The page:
Dorset Submariners

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Sub Lieut John Latham - Gordon Newman

J.O. Latham, lived on Alderney. Served 1943-1946 in 12th Submarine flotilla as a Sub-Lieut. RNVR.  Crossed the bar on 7th February 2007.

     When I left school for Reading in 1942 to read agriculture, I was billeted in the same college block as John, or Johnny as he was then called.  A year senior to me, he was always sympathetic to 'freshers' and became a good friend.  We rowed in the same eight, albeit at different ends, him at bow and me at stroke! A goup of us decided to 'join up' at the end of the academic year, as the war was progressing badly.

     We all went our various ways and by some incredible coincidence, as a very green midshipman, I walked in the wardroom at HMS Dolphin, Gosport and there was Sub Lieut. Johnny Latham, reading the newspaper.

      We had both volunteered for special service and were to be trained as oxygen divers (no bubbles!), to later serve in midget submarines, or X craft, as they were called.  Whilst at Dolphin, the D-day fleet was assembling in Spithead and one day we were able to join Mr Latham Senior, the perfect English gentleman, who was on a reservist supply vessel, 'vitualling' the fleet.  I could see from whom Johnny had inherited his good manners and exemplary behaviour!

     Posted to a 'top secret' base on Loch Striven, we trained to cut anti-submarine nets and place limpet mines, in very cold water! We were posted to our respective 'boats and worked up into operational crews.  The unique camaraderie there stood us well in later life, and the late Dennis Easom, for one, remained a good mutual friend for the rest of his life.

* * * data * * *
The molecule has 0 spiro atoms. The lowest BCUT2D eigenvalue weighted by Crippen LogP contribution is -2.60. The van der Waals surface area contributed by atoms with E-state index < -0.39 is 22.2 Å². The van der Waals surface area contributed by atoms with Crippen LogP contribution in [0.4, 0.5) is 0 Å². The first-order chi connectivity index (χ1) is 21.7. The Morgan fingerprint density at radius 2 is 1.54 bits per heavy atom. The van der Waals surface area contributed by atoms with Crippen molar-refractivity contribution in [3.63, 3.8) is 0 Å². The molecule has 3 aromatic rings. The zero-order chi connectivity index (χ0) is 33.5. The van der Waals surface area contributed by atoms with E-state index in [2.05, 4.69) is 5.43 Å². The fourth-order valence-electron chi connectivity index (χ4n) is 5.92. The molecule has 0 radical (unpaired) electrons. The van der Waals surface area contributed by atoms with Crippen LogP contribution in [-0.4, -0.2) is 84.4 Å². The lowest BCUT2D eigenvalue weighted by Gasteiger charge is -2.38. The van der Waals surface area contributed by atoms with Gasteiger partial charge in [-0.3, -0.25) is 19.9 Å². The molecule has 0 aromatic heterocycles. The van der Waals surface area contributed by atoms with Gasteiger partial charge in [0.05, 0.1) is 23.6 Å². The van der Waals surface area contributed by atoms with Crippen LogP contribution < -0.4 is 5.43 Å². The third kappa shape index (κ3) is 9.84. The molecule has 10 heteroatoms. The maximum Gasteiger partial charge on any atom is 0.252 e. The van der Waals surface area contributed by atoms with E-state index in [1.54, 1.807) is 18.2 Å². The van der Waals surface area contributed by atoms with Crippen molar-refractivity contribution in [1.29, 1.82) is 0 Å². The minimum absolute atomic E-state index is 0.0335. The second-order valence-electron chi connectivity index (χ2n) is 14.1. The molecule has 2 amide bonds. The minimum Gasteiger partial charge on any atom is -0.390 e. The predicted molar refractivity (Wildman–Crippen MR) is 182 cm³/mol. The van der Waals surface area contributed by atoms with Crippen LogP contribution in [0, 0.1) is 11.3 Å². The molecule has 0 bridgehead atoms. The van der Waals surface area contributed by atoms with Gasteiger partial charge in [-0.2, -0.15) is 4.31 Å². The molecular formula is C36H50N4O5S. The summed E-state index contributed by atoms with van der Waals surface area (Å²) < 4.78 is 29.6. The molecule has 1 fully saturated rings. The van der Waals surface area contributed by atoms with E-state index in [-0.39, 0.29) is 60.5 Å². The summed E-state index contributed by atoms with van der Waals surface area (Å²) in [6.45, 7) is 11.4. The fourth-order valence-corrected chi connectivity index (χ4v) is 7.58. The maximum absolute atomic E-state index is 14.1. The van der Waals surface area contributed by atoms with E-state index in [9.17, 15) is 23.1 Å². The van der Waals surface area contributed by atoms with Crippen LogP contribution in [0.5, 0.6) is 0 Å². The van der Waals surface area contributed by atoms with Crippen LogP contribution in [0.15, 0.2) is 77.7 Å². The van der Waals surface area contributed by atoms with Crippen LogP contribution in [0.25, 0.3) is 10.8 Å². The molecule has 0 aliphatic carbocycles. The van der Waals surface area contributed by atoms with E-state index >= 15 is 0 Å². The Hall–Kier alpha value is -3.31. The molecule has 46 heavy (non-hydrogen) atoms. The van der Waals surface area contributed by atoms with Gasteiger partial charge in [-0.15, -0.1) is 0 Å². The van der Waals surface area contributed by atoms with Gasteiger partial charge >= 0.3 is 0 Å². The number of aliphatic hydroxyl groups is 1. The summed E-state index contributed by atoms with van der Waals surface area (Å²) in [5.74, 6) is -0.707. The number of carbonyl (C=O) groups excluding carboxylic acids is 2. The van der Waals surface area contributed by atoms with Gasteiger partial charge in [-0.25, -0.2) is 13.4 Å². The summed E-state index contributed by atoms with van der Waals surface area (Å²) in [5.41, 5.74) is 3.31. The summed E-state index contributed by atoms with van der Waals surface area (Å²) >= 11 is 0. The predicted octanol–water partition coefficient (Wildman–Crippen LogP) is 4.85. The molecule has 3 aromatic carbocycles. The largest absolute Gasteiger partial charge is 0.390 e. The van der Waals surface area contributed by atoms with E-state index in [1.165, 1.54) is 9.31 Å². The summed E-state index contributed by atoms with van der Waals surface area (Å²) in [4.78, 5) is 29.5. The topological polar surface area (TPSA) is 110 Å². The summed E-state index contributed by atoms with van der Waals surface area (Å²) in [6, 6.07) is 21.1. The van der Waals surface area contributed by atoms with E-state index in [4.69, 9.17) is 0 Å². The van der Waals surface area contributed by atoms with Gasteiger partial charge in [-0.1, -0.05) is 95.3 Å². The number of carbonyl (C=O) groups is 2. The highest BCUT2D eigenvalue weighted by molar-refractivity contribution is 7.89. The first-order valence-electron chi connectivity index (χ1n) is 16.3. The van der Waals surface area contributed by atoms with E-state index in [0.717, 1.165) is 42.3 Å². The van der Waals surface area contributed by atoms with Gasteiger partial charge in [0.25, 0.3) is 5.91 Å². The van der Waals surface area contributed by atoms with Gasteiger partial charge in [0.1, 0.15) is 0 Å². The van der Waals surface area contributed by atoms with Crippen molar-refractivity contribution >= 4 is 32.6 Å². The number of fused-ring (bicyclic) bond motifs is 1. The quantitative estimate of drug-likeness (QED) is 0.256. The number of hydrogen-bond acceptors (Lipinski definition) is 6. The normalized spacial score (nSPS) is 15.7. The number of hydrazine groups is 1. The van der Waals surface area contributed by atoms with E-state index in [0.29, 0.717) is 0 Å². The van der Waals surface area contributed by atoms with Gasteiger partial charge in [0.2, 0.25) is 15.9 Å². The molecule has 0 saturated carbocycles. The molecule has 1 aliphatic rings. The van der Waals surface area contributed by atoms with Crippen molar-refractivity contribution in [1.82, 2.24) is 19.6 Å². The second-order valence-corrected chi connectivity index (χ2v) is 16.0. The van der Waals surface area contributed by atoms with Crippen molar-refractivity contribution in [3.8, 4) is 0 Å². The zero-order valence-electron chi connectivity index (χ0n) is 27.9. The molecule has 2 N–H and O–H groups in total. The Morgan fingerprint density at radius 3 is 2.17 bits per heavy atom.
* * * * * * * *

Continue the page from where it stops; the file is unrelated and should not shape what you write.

For various reasons, we were dispersed to other duties and John was involved in mine clearance in the Thames Estuary, whilst I was involved in salvage work in Singapore.  We were released in the summer of 1046 resumed our studies, older and wiser, of course!  John admitted to a weak heart and we had both been affected by our diving, so decided to row non-competitively in the only coxless pair in the boathouse!  The younger students couldn't resist calling us the 'sexless pair'!

     And so our strong friendship continued when we took part in the first post-war rag procession as a 'don't forget the diver' tableau, featured in a photograph in the local newspaper with Johnny, in his white submariner's sweater, holding me, rather hot, in a diving suit! Happy days!

     In 1947, our ways parted as we both married and lived off campus, pursuing our separate careers in agriculture, but keeping in touch by notes on Christmas cards and at the occasional 12th flotilla reunion.  Not until we retired to Weymouth and I saw the possibility of visiting Alderney a couple of years ago, did we renew our close and valued glad I am that we tood that opportunity


Funeral oration written by Gordon Newman to be read at John Latham's funeral 16th February 2007




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